Originally set for a September release, Cheat(er) Code is a new original graphic novel from Oni Press about navigating a breakup and rediscovering one’s confidence through sex and self-discovery. Written by Steve Foxe with art by Daz, this erotic graphic novel is an empowering story that reveals even at our lowest point we can find a way back to being healthy and happy. For some, the sex may be too graphic, but for adults looking for a story that taps into the gamer lifestyle and the hard road to recovery from a cheating partner, this book is well worth a look.
Cheat(er) Code opens with a man named Seth getting physical with an unknown guy in his small apartment. Soon Seth’s boyfriend Ken returns catching them in the act and he’s standing there in shock. Seth not-so-kindly tells Ken it’s over and it has gone down this path for some time. Ken, meanwhile, had no idea it was so bad. Ken is not surprisingly sent down a spiral of depression and can barely manage to move, let alone sleep or eat. This leads to Ken attempting to move on using a dating app, finding himself recalling how he caught Seth, and via masturbation and a lightning strike he’s transported into his video game console. Literally.
It’s a slightly zany idea reminiscent of body-swap movies, but it works thanks to Ken’s close ties to his video games. Foxe and Daz implement a few familiar looking video game characters for Ken to interact with, including a Super Mario-type cheetah, two orcs from a fantasy game, an older man from what could be The Last of Us, and a few other surprises that gamers will relate to. Ken is of course shocked at first but naturally goes with it as he meets new and interesting characters who prop up his confidence and make him feel better about himself. There is also plenty of humor in each video game scenario with a clever bit that may make Mass Effect 2 fans smile big. One could imagine all of this is taking place in his imagination, or people have actually imagined such an adventure themselves, which further makes the story relatable.
Daz’s art in Cheat(er) Code has a perfect cartoony style for the silly and outlandish adventure Ken goes on, which allows a talking cheetah man to make some sense. It’s easier to believe Ken is in a video game world when rendered in this way. The sex is graphic, but also informative, which adds another layer to the value of the book. The sex can be gratuitous in its depiction, but it never loses sight of the kindness in the characters’ faces and the care they have. It’s also consensual and very mature. This isn’t some crass porno, but moments of lovemaking that are caring and heartfelt. Daz’s art helps convey that, which also aids in detailing how Ken’s emotional journey develops over the narrative.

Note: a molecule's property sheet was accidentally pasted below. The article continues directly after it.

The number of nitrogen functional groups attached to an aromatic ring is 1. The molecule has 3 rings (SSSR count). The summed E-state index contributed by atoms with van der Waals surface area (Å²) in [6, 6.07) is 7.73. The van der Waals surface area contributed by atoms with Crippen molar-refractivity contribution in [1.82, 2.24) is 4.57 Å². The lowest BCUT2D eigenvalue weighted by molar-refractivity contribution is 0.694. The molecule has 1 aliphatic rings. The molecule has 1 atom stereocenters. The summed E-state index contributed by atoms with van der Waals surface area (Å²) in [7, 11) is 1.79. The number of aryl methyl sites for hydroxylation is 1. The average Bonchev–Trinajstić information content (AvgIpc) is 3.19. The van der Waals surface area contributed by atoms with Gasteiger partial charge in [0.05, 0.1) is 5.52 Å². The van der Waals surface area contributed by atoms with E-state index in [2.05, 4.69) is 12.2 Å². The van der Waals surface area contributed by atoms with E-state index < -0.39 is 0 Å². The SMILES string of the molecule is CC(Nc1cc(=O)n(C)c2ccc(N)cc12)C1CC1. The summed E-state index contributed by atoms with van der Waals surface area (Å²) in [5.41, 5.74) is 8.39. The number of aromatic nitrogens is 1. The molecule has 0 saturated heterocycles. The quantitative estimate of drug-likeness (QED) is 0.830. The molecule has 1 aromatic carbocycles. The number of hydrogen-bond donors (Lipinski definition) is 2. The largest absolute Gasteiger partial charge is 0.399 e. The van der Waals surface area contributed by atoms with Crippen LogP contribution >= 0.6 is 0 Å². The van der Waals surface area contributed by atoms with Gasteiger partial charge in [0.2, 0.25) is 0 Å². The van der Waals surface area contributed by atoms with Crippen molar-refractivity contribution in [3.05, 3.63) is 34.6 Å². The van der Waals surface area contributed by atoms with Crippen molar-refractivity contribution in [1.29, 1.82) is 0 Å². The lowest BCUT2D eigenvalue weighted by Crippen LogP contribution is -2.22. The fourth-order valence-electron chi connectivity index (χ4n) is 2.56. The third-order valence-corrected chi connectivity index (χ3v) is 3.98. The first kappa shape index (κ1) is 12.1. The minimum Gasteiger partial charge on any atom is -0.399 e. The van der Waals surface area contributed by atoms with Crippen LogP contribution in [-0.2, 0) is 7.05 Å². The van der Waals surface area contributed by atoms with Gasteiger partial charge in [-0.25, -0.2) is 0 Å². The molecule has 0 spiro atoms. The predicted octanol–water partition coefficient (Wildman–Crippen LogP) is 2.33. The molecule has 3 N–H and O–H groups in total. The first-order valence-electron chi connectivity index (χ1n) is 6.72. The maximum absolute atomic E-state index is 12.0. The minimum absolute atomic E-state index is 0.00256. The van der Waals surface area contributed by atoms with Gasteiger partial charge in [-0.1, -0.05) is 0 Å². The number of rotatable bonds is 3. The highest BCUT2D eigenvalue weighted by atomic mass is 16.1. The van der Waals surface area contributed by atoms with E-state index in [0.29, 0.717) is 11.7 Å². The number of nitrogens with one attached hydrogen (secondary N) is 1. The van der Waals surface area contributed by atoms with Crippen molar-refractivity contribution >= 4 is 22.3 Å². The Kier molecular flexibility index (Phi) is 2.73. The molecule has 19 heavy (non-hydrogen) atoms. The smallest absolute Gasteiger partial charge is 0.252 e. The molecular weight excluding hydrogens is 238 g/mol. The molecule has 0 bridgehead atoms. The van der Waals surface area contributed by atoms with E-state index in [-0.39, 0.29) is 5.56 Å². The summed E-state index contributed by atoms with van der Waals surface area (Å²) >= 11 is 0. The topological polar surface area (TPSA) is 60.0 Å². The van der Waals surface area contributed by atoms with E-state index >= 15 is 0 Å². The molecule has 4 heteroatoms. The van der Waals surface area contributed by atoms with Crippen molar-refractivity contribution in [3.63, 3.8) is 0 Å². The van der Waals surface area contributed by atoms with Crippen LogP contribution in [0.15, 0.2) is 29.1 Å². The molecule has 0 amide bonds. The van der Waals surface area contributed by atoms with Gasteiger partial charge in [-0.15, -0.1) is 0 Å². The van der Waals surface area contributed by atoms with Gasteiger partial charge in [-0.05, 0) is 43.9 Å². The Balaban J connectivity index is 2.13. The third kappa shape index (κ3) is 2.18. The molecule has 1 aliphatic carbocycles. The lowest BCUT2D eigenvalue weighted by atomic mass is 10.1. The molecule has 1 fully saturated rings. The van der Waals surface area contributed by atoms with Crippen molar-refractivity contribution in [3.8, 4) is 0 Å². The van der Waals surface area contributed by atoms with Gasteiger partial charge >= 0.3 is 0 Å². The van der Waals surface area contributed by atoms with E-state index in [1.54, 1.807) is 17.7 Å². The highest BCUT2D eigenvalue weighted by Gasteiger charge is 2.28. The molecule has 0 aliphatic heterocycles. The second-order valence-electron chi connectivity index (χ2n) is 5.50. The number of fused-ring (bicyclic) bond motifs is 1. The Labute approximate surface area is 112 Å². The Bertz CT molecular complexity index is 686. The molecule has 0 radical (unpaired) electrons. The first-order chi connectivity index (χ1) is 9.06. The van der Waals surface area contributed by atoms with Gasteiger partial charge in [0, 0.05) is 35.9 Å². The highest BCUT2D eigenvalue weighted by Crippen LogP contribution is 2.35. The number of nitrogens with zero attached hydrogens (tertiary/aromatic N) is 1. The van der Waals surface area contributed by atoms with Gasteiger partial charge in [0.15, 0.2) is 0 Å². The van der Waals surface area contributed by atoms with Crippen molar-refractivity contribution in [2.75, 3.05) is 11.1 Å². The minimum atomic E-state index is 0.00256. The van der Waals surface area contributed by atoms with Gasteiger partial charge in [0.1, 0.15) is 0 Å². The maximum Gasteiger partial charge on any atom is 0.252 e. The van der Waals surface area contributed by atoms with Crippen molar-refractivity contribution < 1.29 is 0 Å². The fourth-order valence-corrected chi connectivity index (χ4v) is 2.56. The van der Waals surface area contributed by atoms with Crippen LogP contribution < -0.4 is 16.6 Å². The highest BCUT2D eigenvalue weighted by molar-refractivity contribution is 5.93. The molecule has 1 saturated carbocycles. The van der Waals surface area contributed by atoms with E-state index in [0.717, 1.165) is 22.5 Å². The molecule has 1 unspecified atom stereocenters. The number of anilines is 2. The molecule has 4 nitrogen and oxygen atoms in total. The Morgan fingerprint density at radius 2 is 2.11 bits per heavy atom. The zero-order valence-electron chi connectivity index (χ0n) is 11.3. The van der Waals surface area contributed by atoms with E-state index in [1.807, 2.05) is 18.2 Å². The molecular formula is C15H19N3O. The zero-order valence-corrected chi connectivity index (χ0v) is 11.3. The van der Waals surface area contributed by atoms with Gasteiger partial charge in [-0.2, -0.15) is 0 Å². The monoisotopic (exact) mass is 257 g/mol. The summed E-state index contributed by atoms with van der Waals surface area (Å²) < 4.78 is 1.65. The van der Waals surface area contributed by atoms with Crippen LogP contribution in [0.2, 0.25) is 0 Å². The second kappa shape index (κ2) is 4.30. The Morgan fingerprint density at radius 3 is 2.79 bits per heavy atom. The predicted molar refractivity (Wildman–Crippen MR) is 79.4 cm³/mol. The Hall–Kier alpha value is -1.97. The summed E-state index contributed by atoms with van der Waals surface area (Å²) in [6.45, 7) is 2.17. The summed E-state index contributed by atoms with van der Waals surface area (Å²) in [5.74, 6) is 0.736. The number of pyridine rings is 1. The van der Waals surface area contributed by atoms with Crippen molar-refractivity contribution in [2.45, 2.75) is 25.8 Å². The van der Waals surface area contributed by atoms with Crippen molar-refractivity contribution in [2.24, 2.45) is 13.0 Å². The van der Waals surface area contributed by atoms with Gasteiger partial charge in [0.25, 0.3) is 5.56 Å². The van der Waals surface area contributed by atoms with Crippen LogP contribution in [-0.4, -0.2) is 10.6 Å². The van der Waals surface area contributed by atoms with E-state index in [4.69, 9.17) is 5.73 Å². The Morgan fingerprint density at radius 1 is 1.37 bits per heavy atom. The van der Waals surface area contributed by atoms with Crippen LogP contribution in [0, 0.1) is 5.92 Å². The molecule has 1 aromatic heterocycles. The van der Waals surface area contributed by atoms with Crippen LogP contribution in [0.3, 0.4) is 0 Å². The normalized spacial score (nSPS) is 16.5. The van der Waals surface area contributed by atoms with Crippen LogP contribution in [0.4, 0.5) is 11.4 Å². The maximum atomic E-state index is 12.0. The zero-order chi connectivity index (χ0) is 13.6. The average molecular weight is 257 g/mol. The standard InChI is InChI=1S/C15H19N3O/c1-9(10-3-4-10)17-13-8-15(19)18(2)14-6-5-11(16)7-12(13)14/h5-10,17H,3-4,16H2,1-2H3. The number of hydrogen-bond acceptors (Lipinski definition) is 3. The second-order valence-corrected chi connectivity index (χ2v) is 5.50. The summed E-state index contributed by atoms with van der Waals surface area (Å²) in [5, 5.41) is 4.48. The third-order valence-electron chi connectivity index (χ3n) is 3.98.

What makes Cheat(er) Code work so well is how Ken truly feels boxed in and insecure. Not only about his body, but his ability to attract others. Each character he interacts with takes a liking to him, they have sex in new and different ways, and he “levels up” so to speak, and moves on stronger and happier. By the end of the adventure Ken has gone through trials that have tested himself which results in a feel-good sort of tale by the end many who have been cheated on, or simply dumped, can relate to. After losing someone you truly love–and worse, finding out they don’t love you back–there’s a hard road to come from that and Foxe and Daz capture that well.
Letters by Hassan Otsmane-Elhaou shine through in some incredible ways. Weight and bolding are particularly noticeable to show Ken’s wavering voice or emphasis in a heated conversation in the opening scene. The clearly hand-drawn lettering goes a long way to adding a layer of personality and acting in each character’s word balloon.
If I were to find any faults in Cheat(er) Code, it’s how it seems to have multiple endings in that it reads like it has found its ending, but then carries on. Later in the book, Ken seems to have vanquished his demons, but instead of exiting the game goes on a fun adventure with one of his favorite video game mascots. It allows him to live out the dream of doing whatever you want in a video game but almost seems like an extra chapter added in for the sake of it. One could argue having some fun and escaping from thinking about an ex is a healthy thing to do, but narratively speaking the book seems to have wrapped things up for Ken up to this point. This is followed by a nice epilogue of sorts in the real world that helps add context to Ken’s journey, though.
Cheat(er) Code is a great erotic story about recovering from heartbreak through video games. There’s a lesson in Cheat(er) Code about self-love, confidence, and moving on from the pain of losing someone many will find relatable and helpful in their own journeys. Plus, if you’re a gamer you’ll find quite a clever concept buried underneath the sex and self-discovery.
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